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Drying wool on the site of the Palace of Rhegium

Drying wool on the site of the Palace of Rhegium

The shallow lake to the west of Istanbul has not been seen as a desirable location in the last few decades. However, it used to be a magnet for recreation seekers, including Atatürk. Further back, when the lake provided a nice stop on the Via Egnatia, the road to Constantinople, this was a flourishing town of opulent summerhouses for the rich. Mamboury studied the extensive remains to the south-east of the lake (40.987422,28.777431) and claimed that this was the Byzantine town of Rhegium. Later researchers identify it as Roman Bathonea. The remains are thin on the ground now. Four and a half columns buried by dumped grass mowings. These probably come from one of the churches or chapels that made up a fair proportion of the imperial compound.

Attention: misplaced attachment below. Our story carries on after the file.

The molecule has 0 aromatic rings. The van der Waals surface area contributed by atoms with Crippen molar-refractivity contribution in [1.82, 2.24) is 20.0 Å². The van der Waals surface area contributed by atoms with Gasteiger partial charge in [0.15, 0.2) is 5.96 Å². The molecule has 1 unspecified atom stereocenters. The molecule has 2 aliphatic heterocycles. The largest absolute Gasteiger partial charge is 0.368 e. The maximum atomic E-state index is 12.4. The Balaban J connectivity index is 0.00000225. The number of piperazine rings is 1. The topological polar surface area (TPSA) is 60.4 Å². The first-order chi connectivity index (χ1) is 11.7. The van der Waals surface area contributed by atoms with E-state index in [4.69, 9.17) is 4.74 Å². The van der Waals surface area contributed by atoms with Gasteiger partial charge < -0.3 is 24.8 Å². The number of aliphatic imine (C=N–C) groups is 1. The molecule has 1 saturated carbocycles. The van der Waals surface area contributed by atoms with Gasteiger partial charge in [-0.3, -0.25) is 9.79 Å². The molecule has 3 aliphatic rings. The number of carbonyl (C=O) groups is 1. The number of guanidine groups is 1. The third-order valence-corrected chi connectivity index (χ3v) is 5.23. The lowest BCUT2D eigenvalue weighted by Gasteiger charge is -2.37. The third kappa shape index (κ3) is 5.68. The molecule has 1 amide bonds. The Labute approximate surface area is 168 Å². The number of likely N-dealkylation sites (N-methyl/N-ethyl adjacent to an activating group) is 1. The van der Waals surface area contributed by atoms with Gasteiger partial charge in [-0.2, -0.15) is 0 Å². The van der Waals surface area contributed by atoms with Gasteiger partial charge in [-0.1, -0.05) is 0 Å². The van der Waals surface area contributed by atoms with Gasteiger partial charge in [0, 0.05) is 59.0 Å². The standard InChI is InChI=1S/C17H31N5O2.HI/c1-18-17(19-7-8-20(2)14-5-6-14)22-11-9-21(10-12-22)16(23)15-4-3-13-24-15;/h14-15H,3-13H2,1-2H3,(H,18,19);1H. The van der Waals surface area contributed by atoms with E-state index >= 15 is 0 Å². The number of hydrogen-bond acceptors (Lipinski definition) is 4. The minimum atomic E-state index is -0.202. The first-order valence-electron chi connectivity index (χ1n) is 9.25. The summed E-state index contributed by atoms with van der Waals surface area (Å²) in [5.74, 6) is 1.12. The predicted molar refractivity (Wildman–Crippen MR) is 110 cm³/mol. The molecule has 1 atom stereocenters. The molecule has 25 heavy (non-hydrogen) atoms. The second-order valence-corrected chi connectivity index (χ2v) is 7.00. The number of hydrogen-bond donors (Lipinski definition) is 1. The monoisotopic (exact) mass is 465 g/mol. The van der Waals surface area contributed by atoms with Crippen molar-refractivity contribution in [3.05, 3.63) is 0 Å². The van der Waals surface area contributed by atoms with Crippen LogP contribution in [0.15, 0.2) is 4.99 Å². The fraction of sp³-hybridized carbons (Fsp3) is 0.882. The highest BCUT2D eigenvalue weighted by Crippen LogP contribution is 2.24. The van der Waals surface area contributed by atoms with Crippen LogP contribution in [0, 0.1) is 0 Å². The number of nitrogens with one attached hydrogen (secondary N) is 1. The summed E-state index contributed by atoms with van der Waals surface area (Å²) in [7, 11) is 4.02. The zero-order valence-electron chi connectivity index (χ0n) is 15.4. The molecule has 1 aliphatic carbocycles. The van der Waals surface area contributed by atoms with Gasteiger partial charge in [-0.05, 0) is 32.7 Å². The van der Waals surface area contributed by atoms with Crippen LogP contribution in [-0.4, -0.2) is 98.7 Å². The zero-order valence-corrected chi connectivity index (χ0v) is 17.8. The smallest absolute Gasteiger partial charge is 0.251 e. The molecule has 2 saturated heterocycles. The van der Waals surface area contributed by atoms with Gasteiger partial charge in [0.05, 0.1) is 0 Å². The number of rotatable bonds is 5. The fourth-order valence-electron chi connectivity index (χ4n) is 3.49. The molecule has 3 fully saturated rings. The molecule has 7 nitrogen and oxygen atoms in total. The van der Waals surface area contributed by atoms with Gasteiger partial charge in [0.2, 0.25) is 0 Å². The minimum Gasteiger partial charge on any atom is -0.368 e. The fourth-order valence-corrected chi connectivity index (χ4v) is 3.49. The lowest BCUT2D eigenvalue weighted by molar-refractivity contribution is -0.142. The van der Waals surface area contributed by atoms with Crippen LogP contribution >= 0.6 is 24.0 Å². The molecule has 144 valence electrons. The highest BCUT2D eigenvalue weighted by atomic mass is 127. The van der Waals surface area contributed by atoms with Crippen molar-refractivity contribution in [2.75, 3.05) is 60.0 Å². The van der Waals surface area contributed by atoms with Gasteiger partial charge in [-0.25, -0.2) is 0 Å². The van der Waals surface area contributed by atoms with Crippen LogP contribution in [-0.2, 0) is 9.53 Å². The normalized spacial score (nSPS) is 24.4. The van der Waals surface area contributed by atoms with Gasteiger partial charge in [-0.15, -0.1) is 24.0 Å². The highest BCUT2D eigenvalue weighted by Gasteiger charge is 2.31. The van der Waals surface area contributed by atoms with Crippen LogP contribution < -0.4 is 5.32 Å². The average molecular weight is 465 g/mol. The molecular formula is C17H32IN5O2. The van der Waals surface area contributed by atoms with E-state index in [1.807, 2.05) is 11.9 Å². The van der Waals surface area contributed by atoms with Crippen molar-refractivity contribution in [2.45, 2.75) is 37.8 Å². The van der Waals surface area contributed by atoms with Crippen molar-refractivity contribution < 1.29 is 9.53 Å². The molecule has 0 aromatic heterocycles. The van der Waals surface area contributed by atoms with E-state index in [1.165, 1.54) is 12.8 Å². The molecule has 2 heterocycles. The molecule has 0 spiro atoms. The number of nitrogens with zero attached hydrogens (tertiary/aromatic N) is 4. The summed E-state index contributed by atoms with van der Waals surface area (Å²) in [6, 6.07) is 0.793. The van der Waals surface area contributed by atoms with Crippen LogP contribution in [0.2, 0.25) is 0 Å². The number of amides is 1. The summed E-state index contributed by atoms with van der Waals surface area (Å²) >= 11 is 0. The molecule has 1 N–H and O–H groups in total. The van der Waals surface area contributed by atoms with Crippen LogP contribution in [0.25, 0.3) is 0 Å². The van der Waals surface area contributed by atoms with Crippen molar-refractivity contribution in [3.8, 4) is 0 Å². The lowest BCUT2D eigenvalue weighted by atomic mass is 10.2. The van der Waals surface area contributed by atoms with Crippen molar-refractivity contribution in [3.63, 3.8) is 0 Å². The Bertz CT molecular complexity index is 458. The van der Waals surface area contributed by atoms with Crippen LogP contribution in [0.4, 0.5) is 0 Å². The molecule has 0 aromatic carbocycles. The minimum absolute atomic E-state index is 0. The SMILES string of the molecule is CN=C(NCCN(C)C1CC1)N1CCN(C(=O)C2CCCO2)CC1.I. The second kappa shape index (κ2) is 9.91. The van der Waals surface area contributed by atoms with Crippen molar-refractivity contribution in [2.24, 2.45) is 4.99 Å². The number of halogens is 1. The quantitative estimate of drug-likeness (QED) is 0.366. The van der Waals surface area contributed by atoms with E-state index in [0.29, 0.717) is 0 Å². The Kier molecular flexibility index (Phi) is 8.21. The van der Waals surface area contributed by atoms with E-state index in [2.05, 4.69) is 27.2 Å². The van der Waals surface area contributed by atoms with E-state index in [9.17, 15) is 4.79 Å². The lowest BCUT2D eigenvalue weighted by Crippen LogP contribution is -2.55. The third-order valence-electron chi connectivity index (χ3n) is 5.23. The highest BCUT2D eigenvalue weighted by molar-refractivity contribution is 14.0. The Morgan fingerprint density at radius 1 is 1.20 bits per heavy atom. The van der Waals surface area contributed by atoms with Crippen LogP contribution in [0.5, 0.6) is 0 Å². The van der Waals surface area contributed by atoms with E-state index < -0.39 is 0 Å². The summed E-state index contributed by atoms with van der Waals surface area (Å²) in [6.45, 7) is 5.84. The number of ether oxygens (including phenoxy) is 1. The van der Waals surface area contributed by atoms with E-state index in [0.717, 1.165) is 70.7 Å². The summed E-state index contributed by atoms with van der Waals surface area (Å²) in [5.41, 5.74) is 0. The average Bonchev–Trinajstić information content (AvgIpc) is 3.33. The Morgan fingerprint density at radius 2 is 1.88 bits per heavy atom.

This plan of the Rhegion Palace complex is displayed at the Archaeological Museum

This plan of the Rhegion Palace complex is displayed at the Archaeological Museum

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Still, when you look from the columns over the field of drying wool to the blue water of the lake, you can get a vague idea of what a good site this was for a palace. Better preserved remains on the relatively uninhabited north-west shore (41.032978,28.734012) have been labelled as part of Rhegium but other researchers call this area Bathonea. Whatever the name, this area has been settled for a long time, as remains associated with Pleistocene hominids in Yarımburgaz Cave (41.074563,28.742815) testify.

Column capital from Küçükçekmece, Archaeological Museum, Istanbul

Column capital from Küçükçekmece, Archaeological Museum, Istanbul

Four and a half columns

Four and a half columns
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